18th Conference on Probability and Statistics in the Atmospheric Sciences


Combining spatial and ensemble information for probabilistic weather forecasting

Veronica J. Berrocal, University of Washington, Seattle, WA; and A. E. Raftery and T. Gneiting

Forecast ensembles typically show a spread-skill relationship, but they are also often underdispersive, and therefore uncalibrated. Bayesian Model Averaging (BMA) is a statistical post-processing method that generates calibrated ensemble of forecasts for single weather quantities.

This paper presents a simple statistical method, called Spatial Bayesian Model Averaging (Spatial BMA), that extends BMA to forecasts of weather fields by combining it with the Geostatistical Output Perturbation (GOP) Method and that reduces to BMA for each location individually.

Spatial BMA produces a statistical ensemble of forecasts of weather fields, that accounts for the spatial structure of the metereological field and honors the ensemble information contained in the dynamical ensemble. Members of the Spatial BMA ensemble are generated according to BMA weights and are obtained by "dressing" members of the underlying nsemble with a forecast error field simulated using a geostatistical model, as in the GOP method.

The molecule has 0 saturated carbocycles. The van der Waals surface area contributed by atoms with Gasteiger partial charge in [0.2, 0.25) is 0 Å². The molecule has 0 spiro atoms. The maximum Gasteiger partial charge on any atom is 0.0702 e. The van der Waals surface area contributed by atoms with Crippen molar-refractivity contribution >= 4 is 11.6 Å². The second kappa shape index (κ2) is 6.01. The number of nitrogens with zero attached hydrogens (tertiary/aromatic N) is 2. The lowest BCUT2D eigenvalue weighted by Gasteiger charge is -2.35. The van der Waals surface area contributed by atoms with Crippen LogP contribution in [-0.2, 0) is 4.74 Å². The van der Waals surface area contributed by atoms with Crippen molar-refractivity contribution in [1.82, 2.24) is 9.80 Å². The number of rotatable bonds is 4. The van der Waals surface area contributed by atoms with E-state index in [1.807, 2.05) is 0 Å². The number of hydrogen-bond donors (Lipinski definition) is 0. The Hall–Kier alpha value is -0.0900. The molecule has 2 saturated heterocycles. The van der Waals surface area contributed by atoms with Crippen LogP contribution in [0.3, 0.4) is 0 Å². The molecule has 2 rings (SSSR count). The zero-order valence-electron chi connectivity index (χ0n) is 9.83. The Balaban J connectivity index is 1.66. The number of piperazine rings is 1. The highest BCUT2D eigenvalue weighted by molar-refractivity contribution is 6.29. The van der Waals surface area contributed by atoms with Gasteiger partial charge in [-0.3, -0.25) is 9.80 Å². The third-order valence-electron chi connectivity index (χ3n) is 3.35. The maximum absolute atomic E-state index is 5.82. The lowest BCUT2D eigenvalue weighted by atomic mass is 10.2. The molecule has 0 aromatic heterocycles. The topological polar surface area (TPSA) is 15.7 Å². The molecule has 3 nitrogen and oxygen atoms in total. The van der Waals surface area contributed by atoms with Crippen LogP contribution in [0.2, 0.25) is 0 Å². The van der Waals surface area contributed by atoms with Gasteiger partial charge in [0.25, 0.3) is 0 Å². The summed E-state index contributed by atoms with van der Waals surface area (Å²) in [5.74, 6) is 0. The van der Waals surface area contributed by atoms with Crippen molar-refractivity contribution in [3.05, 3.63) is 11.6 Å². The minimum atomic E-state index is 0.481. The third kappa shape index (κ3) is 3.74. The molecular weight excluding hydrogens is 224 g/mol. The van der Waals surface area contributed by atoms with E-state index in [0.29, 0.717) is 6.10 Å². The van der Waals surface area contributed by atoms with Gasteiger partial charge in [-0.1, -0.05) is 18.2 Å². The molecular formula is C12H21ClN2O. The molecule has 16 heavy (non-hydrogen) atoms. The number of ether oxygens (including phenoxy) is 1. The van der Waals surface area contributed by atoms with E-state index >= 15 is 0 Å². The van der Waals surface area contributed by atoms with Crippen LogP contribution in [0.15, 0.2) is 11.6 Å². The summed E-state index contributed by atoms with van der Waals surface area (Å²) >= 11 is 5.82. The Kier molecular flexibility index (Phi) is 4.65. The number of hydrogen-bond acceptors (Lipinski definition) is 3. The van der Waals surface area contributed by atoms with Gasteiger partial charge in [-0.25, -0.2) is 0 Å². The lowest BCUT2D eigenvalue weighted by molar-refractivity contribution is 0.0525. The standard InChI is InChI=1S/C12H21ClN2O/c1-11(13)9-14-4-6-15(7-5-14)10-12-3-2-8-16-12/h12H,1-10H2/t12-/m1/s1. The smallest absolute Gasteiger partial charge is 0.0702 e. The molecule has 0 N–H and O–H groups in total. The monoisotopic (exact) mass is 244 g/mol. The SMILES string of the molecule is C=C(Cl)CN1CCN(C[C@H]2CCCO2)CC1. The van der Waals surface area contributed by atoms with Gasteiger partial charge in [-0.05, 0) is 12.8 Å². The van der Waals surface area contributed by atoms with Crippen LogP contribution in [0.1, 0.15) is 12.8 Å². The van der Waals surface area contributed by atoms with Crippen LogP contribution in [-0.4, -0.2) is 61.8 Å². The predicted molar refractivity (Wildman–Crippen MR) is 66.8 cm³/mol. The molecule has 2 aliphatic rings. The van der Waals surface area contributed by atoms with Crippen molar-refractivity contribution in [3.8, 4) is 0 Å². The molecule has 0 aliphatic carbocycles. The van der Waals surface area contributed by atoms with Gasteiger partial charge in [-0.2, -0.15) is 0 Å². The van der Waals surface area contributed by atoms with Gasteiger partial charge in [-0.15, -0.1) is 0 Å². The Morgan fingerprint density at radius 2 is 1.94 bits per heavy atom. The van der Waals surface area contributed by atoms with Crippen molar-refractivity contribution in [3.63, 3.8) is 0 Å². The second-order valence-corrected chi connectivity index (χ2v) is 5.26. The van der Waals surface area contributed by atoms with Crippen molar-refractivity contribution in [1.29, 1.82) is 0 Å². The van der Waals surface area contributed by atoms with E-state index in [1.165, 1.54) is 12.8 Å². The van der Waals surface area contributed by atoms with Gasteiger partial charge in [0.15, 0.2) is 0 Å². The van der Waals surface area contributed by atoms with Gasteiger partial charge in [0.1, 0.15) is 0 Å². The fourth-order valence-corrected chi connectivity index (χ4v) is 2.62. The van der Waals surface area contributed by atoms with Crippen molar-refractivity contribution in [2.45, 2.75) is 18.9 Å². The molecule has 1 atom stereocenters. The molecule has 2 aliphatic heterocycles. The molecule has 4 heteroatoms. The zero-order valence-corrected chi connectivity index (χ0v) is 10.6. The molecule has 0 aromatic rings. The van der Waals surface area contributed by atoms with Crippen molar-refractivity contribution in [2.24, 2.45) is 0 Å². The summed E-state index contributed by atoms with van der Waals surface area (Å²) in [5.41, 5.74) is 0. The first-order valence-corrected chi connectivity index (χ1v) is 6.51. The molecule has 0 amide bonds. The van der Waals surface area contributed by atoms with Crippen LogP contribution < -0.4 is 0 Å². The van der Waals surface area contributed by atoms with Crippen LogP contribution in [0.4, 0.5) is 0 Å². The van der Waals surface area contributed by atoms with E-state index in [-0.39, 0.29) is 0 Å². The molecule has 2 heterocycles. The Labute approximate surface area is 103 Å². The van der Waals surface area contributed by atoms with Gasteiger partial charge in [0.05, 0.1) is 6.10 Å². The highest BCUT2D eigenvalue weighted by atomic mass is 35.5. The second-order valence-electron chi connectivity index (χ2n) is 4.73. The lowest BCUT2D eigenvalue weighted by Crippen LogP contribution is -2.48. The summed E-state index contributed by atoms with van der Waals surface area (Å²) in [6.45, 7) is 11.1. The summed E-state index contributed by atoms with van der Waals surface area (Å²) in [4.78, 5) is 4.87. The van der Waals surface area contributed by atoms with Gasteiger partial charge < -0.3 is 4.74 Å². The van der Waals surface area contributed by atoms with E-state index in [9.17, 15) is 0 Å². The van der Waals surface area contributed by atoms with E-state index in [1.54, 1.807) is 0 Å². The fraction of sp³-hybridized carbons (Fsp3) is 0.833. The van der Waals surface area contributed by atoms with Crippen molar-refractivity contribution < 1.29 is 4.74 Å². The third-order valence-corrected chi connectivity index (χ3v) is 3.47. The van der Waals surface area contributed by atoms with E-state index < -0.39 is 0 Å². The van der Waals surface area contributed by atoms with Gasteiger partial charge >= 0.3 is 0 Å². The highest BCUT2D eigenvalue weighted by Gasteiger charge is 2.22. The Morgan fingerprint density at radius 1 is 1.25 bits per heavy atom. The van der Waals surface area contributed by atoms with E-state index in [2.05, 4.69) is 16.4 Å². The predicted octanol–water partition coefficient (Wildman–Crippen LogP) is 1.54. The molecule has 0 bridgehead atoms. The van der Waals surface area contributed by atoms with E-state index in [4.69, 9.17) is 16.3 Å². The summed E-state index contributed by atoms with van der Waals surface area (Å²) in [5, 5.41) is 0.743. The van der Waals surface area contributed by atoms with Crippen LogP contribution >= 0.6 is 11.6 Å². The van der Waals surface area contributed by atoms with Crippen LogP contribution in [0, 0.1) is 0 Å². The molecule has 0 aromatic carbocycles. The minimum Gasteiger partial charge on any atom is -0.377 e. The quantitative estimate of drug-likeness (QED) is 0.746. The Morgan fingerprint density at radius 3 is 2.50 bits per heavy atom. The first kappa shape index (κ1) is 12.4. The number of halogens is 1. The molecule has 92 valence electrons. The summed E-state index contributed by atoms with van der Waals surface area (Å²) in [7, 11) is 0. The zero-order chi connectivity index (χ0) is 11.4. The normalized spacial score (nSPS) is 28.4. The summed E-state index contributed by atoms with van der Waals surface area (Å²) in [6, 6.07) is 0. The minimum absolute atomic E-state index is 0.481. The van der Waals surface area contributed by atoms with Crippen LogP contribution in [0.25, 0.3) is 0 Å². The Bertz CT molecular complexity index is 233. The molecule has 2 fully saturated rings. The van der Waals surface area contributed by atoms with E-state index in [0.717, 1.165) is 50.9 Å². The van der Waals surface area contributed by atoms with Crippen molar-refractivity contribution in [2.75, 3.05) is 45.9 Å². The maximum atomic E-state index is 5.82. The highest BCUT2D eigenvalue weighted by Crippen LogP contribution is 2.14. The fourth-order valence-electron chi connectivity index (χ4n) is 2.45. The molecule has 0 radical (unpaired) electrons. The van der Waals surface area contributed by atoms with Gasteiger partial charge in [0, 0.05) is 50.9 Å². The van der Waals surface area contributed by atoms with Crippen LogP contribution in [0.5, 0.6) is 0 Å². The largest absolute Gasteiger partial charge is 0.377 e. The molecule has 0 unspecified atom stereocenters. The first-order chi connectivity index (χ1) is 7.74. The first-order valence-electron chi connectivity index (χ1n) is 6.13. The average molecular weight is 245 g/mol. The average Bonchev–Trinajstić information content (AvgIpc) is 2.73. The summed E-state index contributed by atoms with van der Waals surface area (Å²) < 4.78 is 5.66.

We applied Spatial BMA to 48-hour mesoscale forecasts of temperature over the North-American Pacific Northwest for the one-year period January-December 2004, using the University of Washington MM5 eight-member ensemble. Marginal verification showed that the Spatial BMA ensemble is better calibrated than the raw ensemble. Joint verification indicated that the Spatial BMA ensemble reproduces the spatial structure of the observations more accurately than the raw ensemble or the Independent BMA ensemble, that is an ensemble obtained by applying the BMA technique independently at each observing station. Verification for average forecasts over National Weather Service Forecast Zones and for minimum forecast temperature along a freeway showed that accounting for spatial correlation is of essential importance for such composite quantities that are important for forecasts for the public and for decision makers. In both situations, the Spatial BMA ensemble was much better calibrated than the raw ensemble or the Independent BMA ensemble, both of which were severely underdispersive.


Session 5, Use of Ensembles and Their Postprocesing in Prediction
Tuesday, 31 January 2006, 1:45 PM-4:45 PM, A304

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